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New York, Las Vegas Gear Up for Upcoming Shows

Carole Sloan -- Home Textiles Today, January 25, 2010

New York and Las Vegas – Expectations are fairly strong for the New York International Gift Fair, and slightly less so for the World Market Center show in Las Vegas, both of which begin next week.

Home textiles exhibitors at both events see a recovery from the mostly negative results of last year's events in both venues — but they are not completely bullish on the outcome.

The positive results from the Atlanta show are buoying their expectations for New York especially.

Some exhibitors, Home Source International among them, show at both events, as well as at the Atlanta and Dallas shows earlier this month. “We're optimistic – but it's so hard to gauge in advance,” said Scott Sorgeloos, vp, sales for Home Source. Looking at Dallas as an example, he said, “The first few days were very slow, but the show wound up really good.”

As for Vegas, “that's a show that can be so fickle, but we're optimistic for Vegas and New York in relation to the improvement in the economy.”

For Laurie Phillips, vp of soft line merchandising at Aico, “We've developed four bedrooms for the new Michael Amini/Jane Seymour collaboration, and we see opportunities for stand-alone retailers as well as furniture stores.”

“We're writing more business now versus last year and expect that this will continue in Las Vegas,” said Ridvan Tatargil, owner of Eastern Accents. “Maybe trade shows are coming back, and we're writing more business from our clientele — furniture stores and interior designers — but it's not back where it should be from two years ago. And hospitality is still slow.” As for attendance in Vegas, he feels there will be far more from the West than the East.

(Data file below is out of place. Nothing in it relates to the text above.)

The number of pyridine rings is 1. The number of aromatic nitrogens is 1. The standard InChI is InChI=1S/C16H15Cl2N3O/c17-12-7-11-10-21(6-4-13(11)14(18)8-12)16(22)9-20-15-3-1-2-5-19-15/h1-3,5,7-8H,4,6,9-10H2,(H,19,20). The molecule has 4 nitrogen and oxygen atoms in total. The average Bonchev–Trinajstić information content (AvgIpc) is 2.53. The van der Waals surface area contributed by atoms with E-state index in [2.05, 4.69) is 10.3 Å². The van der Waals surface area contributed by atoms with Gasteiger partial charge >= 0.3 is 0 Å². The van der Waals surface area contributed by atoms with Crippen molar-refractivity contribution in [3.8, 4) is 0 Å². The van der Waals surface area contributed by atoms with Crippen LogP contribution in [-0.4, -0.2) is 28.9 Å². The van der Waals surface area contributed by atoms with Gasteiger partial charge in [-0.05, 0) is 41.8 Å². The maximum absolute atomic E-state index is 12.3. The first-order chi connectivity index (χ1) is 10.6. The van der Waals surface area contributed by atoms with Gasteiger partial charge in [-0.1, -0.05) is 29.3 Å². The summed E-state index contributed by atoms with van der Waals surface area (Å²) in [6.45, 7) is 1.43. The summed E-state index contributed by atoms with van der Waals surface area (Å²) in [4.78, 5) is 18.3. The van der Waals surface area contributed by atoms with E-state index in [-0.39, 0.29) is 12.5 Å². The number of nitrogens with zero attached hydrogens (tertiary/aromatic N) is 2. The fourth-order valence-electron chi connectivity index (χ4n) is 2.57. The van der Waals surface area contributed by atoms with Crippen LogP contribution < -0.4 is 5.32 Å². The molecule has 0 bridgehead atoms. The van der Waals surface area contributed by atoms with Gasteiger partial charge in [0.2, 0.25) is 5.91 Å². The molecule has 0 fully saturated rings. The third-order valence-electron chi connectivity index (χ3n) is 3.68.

“I think both New York and Vegas will be upbeat,” said Cathy Stemmler, national sales manager for SDH, which exhibits at both shows. “Atlanta was really good and upbeat, and since the August show in New York was significantly higher we anticipate the same for this show.”

Sferra had a strong showing at Atlanta — “more than two times what we did in '09. It gave me a lot of optimism. I'm terribly excited about the upcoming New York market,” commented Paul Hooker, president.

In addition, Hooker noted that a lot of customers that visited in Atlanta are coming to New York to write.

Business overall is starting to get more active, said John Rose, co-owner of Textillery.

“All indicators are that our customers did very well with our products over the holidays, and as a result, lots of people are calling to say they're coming to New York.” In addition, he noted that hospitality is beginning to pick up.

As the result of the Atlanta show, which was good despite the closing of the airport for a day because of weather, Traditions by Pamela Kline is showing “a lot of linen in New York. The most response we had in Atlanta was to our Heritage Duvet, a straight-edge style with a small ruffle and big tortoise shell buttons,” said Shari Kline, president.

As for New York, it seems that a lot of people who didn't make Atlanta will make New York,” she commented.

Atlanta and Dallas were very good for Peacock Alley. People were upbeat and making strategic decisions about buying; there were fewer [holds for confirmation] than usual, said Krista Sonnier, director of business development.

“We're hoping New York will be the same and interestingly, many who were in Atlanta are also coming to New York.” Overall, Sonnier said, business has picked up. “We've made our goals and created items to add on to basics like throws and decorative pillows.”

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